Chatting with a couple of NASCAR fans recently, I was reminded that any competition is boring if you don’t care who wins. But if you do care, then even cars driving around in circles can be very compelling entertainment. Those NASCAR fans really cared about how their favorite drivers finished, and not only how they finished in the latest race, but what and how those drivers were doing off the track as well. Those fans had been captured by the personalities of those drivers. One of the things NASCAR does well is sell personalities. All major sports-related businesses do this to some extent, but some organizations do it better than others.

BMW Motorrad Dynamic Damping Control

07/01/2011 @ 4:31 pm, by Jensen Beeler7 COMMENTS

BMW Motorrad Dynamic Damping Control BMW Motorrad Dynamic Damping Control suspension 7 635x489

BMW Motorrad has been working on its next generation of suspension innovations, and at the 2011 BMW Motorrad Innovation Day the Bavarian company debuted its new Dynamic Damping Control (DDC) technology. An evolution on BMW’s electronic suspension adjustment system (ESA & ESA II), BMW Motorrad’s Dynamic Damping Control goes beyond merely allowing the rider to adjust suspension compression, rebound, and spring settings on the fly, and adds a computer-controlled automatic tuning element to the suspension components that adapts to the road conditions on-the-fly.

For some background, BMW’s ESA II is the forefather for copycat systems found on other manufacturer’s machines, perhaps most notable of which is the Ducati Multistrada 1200, which boasts a “four bikes in one” tagline with its different riding modes that use different engine mapping and suspension settings to tailor the bike to the rider’s needs. DDC takes this idea a step further, as it goes beyond just changing settings in different riding modes (as seen on the Ducati), and instead ties in the suspension system to BMW’s ABS and traction control systems (DTC), allowing the suspension to react when a rider accelerates, brakes, swerves, and fords the river Oregon Trail style (you’ll likely lose all your oxen doing this).

In all seriousness though, according to the press literature DDC sounds pretty sophisticated, as BMW has put a lot of thought into how to implement the automotive-derived system into a two-wheeled locomotion platform. For instance, DDC recognizes the control activities by the other systems, and adapts the damping rate as the situation unfolds, e.g. adjustments to damping depend on whether the springs are compressing or rebounding, with each process being controlled separately. All adjustments are electronically actuated at the valve, and can react within milliseconds.

Unlike BMW’s ESA II system, DDC does not employ rigid characteristic curves (preset settings for different riding modes), but instead uses characteristic maps that provide the optimal damper tuning within a defined range. In laymen’s terms, this means the rider can select from the now obiquitous “Comfort”, “Normal”, and “Sport” modes, and DDC then takes that input, and employs a range of tolerances for adjusting the suspension based on each of those modes. This allows a rider to still set the tone for their ride, but let’s DDC handle the finer-point tuning to optimize that experience, and work in concert with the rest of the BMW’s electronic systems.

It’s all very clever sounding on paper, and shows the progress being made on the electronics side of the motorcycle equation. It would seem electronics are already more than the new horsepower, they’re the new chassis, and new brakes…that now just leaves the rider to replace. I, for one, welcome our dynamic damping overlords.

Expect to see DDC appear on the next generation of R1200GS motorcycle, due out in November, along with future BMW models.

Source: BMW

Comment:

  1. Rob says:

    It begins…..soon gone are the days of real ‘sport bikes’ just as the days of the real ‘sports car’ are gone. Ive driven so many new cars that have this automatically adjusting suspension on the fly and its just ridiculous the way they feel underneath you.

    Drive a new m3, and with its paddle shifters and EDC suspension, it feels utterly vague compared to the old style with manual gearbox and ‘non electronic – static controlled’ suspension. This type of gadgetry I will admit, does make for a better every day use car/bike, but it will also make true enthusiasts look at late model stuff for real enjoyment of riding.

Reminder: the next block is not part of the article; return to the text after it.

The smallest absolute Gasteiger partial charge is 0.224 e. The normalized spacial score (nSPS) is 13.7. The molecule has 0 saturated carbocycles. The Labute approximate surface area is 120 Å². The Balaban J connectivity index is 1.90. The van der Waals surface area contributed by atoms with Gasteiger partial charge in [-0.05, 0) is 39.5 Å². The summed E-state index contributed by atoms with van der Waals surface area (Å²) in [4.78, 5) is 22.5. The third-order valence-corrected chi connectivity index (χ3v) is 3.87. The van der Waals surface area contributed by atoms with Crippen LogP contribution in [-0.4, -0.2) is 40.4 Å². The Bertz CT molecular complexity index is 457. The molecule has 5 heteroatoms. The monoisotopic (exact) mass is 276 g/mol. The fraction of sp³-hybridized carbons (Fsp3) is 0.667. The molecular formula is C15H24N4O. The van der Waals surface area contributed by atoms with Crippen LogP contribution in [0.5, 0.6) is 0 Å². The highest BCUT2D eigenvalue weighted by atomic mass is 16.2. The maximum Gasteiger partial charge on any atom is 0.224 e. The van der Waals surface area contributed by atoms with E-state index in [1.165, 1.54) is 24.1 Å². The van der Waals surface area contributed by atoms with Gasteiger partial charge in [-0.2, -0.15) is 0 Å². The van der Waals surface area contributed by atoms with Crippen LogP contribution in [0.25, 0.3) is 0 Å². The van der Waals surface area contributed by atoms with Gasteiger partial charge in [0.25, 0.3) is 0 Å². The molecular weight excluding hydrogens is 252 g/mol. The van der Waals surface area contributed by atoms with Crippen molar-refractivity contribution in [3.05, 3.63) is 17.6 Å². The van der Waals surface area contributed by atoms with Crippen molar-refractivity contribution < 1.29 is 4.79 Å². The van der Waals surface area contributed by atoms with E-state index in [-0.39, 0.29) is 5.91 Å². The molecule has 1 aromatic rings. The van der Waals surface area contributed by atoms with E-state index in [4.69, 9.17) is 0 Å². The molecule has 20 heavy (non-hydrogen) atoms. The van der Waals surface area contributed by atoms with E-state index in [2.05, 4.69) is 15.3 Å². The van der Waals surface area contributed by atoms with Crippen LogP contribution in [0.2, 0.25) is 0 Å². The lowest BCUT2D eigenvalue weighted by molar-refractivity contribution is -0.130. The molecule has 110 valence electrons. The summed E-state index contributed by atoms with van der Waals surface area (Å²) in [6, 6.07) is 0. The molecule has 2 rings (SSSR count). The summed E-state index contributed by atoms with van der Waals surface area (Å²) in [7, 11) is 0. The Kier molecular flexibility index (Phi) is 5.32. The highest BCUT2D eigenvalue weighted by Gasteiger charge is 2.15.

2. Richard Gozinya says:

    Yeah Rob, I hear ya. It’s just not the same since the days of hard tails and kick starters. All this “progress” making bikes “handle” better. Don’t even get me started on disc brakes. Or those damn kids always on my lawn.

  3. BBQdog says:

    @Rob: had the same thoughts. Making bikes heavier and more powerfull so they need ABS, tracktion control, anti-wheely control, etc, etc. I am not against technic making bikes safer but for me bikes are steadily drifting apart from the basic fun they can give.

  4. GeddyT says:

    FINALLY! I’ve been counting down the days until I could buy a 700lb. dual sport! Looks like I might not have to wait much longer!…

  5. Richard Gozinya says:

    GeddyT, I doubt this stuff is going to add anywhere near that much weight. Sounds more like an evolution of their ESA stuff. If this sort of thing added that much weight, MotoGP bikes would be considerably heavier than they are, as they’re not exactly low-tech machines. Besides, the bike in the pictures is the R1200R, not the GS.

    As to the rumored liquid cooled boxer for 2012. It’s not happening. BMW only just recently updated the R1200 motors to DOHC, and are apparently set for Euro 6.

  6. Jim says:

    Any weight gain is likely to be ounces. What I’m really interested in knowing is when the computer becomes confused, will the bike sink to the jounce bumpers, Land Rover style, and the motor go into limp home mode. And then will we need to take it to the dealer for a reset done by the unobtanium maintenance computer.

  7. GeddyT says:

    Yes, shown is the R1200R, but read the last sentence of the article (which I would tend to believe, considering ESA and ESAII both first appeared on the GS).

    Yes, this particular system may add only ounces (a bit of a stretch, but still). Which, when added to this system and that system and that system, add up to many pounds. Want a bike to handle better? Cut weight. It’s the simplest way.

    As to MotoGP bikes being incredibly complex yet still lightweight… well yes and no. ABS is not legal in MotoGP. Honda’s sport ABS system on the CBR (the best there is from what I’ve read) adds 20lbs. to the bike. From the look of that honkin’ huge ABS control unit in the above diagram, I’m guessing BMW’s does likewise. Electronically adjusted suspension is also against the rules in MotoGP. The performance/weight benefits of such a system must have been worth it or Rossi would not have been using the system in, I believe, 2008. Still, whereas a MotoGP bike can just make yet another part out of carbon or titanium to compensate and stay at the minimum weight limit, this is difficult on a street bike that is trying to stay affordable. It’s apples to oranges.

    Nobody needs a 1200cc twin to dual sport. Even the 1% of people that put these bikes to use doing what they were made for would probably be way better off with a 500-650cc thumper, way less sophistication, and 200 fewer pounds.